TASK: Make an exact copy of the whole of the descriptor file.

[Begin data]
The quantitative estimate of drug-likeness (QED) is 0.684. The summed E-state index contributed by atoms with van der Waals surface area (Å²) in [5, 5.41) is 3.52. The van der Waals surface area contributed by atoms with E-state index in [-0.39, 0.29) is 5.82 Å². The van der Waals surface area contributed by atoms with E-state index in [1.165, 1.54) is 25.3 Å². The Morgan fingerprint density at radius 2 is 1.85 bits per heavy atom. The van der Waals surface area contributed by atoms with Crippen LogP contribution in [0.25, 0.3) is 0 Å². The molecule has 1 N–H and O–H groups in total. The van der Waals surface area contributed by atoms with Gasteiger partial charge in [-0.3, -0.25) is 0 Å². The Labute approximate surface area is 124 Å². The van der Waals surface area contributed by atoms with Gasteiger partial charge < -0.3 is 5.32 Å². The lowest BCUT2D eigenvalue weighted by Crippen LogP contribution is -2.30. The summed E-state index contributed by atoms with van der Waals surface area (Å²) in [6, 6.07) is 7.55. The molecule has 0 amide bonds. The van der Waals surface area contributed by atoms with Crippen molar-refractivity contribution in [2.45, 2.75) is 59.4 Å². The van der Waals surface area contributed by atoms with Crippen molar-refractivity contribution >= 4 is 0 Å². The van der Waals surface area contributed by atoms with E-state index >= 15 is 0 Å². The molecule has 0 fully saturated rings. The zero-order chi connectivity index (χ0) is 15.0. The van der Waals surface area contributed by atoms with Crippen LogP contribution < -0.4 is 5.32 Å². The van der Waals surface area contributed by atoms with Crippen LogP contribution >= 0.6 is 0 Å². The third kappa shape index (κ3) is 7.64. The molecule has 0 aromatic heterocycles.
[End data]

The quantitative estimate of drug-likeness (QED) is 0.684. The summed E-state index contributed by atoms with van der Waals surface area (Å²) in [5, 5.41) is 3.52. The van der Waals surface area contributed by atoms with E-state index in [-0.39, 0.29) is 5.82 Å². The van der Waals surface area contributed by atoms with E-state index in [1.165, 1.54) is 25.3 Å². The Morgan fingerprint density at radius 2 is 1.85 bits per heavy atom. The van der Waals surface area contributed by atoms with Crippen LogP contribution in [0.25, 0.3) is 0 Å². The molecule has 1 N–H and O–H groups in total. The van der Waals surface area contributed by atoms with Gasteiger partial charge in [-0.3, -0.25) is 0 Å². The Labute approximate surface area is 124 Å². The van der Waals surface area contributed by atoms with Gasteiger partial charge < -0.3 is 5.32 Å². The lowest BCUT2D eigenvalue weighted by Crippen LogP contribution is -2.30. The summed E-state index contributed by atoms with van der Waals surface area (Å²) in [6, 6.07) is 7.55. The molecule has 0 amide bonds. The van der Waals surface area contributed by atoms with Crippen molar-refractivity contribution in [2.45, 2.75) is 59.4 Å². The van der Waals surface area contributed by atoms with Crippen molar-refractivity contribution >= 4 is 0 Å². The van der Waals surface area contributed by atoms with E-state index >= 15 is 0 Å². The molecule has 0 fully saturated rings. The zero-order chi connectivity index (χ0) is 15.0. The van der Waals surface area contributed by atoms with Crippen LogP contribution < -0.4 is 5.32 Å². The van der Waals surface area contributed by atoms with Crippen LogP contribution >= 0.6 is 0 Å². The third kappa shape index (κ3) is 7.64. The molecule has 0 aromatic heterocycles.